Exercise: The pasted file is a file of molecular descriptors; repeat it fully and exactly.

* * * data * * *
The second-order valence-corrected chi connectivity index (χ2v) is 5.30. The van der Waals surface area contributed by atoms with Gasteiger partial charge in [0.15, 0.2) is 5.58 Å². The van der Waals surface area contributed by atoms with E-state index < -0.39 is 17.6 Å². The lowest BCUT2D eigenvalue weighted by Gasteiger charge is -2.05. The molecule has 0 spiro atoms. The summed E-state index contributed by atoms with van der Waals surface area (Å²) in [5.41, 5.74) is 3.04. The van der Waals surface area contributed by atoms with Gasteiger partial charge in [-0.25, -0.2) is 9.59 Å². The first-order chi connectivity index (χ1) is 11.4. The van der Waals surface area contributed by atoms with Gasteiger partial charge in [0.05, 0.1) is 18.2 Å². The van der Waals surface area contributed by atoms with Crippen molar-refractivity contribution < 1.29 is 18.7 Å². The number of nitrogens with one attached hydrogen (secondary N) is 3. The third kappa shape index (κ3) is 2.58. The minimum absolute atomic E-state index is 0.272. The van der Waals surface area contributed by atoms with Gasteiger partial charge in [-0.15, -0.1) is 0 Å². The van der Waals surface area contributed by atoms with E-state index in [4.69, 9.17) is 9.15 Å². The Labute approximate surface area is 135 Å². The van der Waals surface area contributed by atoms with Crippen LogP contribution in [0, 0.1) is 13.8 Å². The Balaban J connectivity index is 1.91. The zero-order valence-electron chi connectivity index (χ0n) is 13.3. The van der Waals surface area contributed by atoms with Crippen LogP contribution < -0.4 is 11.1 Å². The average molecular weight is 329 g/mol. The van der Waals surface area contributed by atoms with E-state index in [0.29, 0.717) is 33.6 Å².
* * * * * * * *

The second-order valence-corrected chi connectivity index (χ2v) is 5.30. The van der Waals surface area contributed by atoms with Gasteiger partial charge in [0.15, 0.2) is 5.58 Å². The van der Waals surface area contributed by atoms with E-state index < -0.39 is 17.6 Å². The lowest BCUT2D eigenvalue weighted by Gasteiger charge is -2.05. The molecule has 0 spiro atoms. The summed E-state index contributed by atoms with van der Waals surface area (Å²) in [5.41, 5.74) is 3.04. The van der Waals surface area contributed by atoms with Gasteiger partial charge in [-0.25, -0.2) is 9.59 Å². The first-order chi connectivity index (χ1) is 11.4. The van der Waals surface area contributed by atoms with Gasteiger partial charge in [0.05, 0.1) is 18.2 Å². The van der Waals surface area contributed by atoms with Crippen molar-refractivity contribution < 1.29 is 18.7 Å². The number of nitrogens with one attached hydrogen (secondary N) is 3. The third kappa shape index (κ3) is 2.58. The minimum absolute atomic E-state index is 0.272. The van der Waals surface area contributed by atoms with Gasteiger partial charge in [-0.15, -0.1) is 0 Å². The van der Waals surface area contributed by atoms with E-state index in [4.69, 9.17) is 9.15 Å². The Labute approximate surface area is 135 Å². The van der Waals surface area contributed by atoms with Crippen LogP contribution in [0, 0.1) is 13.8 Å². The Balaban J connectivity index is 1.91. The zero-order valence-electron chi connectivity index (χ0n) is 13.3. The van der Waals surface area contributed by atoms with Crippen LogP contribution < -0.4 is 11.1 Å². The average molecular weight is 329 g/mol. The van der Waals surface area contributed by atoms with E-state index in [0.29, 0.717) is 33.6 Å².